• Technology that has linked people around the world for security, social and economic reasons, has yet to reach its potential for providing solutions to what has been the intractable demand for medical diagnostic resources, especially where people are too impoverished to reap the benefit of modern medicine.
  • According to UNICEF, malaria affects 350-500 million people each year, killing in Africa upwards of 700,000 million children. Many die because the routine identification of the disease is too costly for small rural villages. Medical diagnosis accounts for about 10 percent of all medical costs, or approximately $250 billion per year in the United States alone. Beyond economic costs the human costs of delayed and/or inaccurate diagnosis are also substantial, in terms of human suffering and death.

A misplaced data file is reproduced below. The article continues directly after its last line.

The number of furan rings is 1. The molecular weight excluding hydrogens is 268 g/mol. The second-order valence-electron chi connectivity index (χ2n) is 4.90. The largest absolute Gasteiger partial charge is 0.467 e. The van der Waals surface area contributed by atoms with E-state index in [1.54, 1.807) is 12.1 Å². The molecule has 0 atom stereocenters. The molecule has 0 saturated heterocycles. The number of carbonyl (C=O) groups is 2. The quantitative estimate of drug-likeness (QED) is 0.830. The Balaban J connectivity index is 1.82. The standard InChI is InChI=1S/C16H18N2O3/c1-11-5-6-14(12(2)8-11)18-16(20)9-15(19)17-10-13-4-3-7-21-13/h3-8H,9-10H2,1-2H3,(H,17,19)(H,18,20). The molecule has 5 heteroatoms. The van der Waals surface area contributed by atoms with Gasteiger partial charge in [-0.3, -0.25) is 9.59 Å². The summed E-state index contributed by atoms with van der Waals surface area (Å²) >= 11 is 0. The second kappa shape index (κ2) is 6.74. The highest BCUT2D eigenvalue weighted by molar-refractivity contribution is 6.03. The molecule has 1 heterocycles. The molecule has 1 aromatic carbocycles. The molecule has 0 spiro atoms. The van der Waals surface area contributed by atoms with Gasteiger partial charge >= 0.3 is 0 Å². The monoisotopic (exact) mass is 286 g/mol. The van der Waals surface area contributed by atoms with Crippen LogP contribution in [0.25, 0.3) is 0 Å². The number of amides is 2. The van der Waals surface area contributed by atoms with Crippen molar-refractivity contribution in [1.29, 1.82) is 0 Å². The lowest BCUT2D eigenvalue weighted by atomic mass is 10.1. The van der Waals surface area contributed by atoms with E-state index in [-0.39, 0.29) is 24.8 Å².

• Disease can arise from a wide variety of sources and causative agents, including foodborne (e.g., worms, fungi (molds)), parasites (including helminth eggs and larvae), waterborne (e.g., Schistosoma mansoni) and blood-borne (HIV; Plasmodium falciparum), as well as emerging diseases (e.g., Methicillin-resistant Staphylococcus aureus (MRSA)). These maladies can be identified by their morphological characteristics using differential staining techniques such as gram staining or acid fast staining and aided by a light microscope. Leukocyte or white blood cell counting based on morphology, employs Wright's stain or Giemsa stain, and constitutes one of the most important uses of the microscope in diagnostic medicine. Other cytological dysfunction or the identity of microbial invasions into red or white blood cells can, and often is, a vital step in the diagnosis of disease, such as sickle cell anemia and leukemia.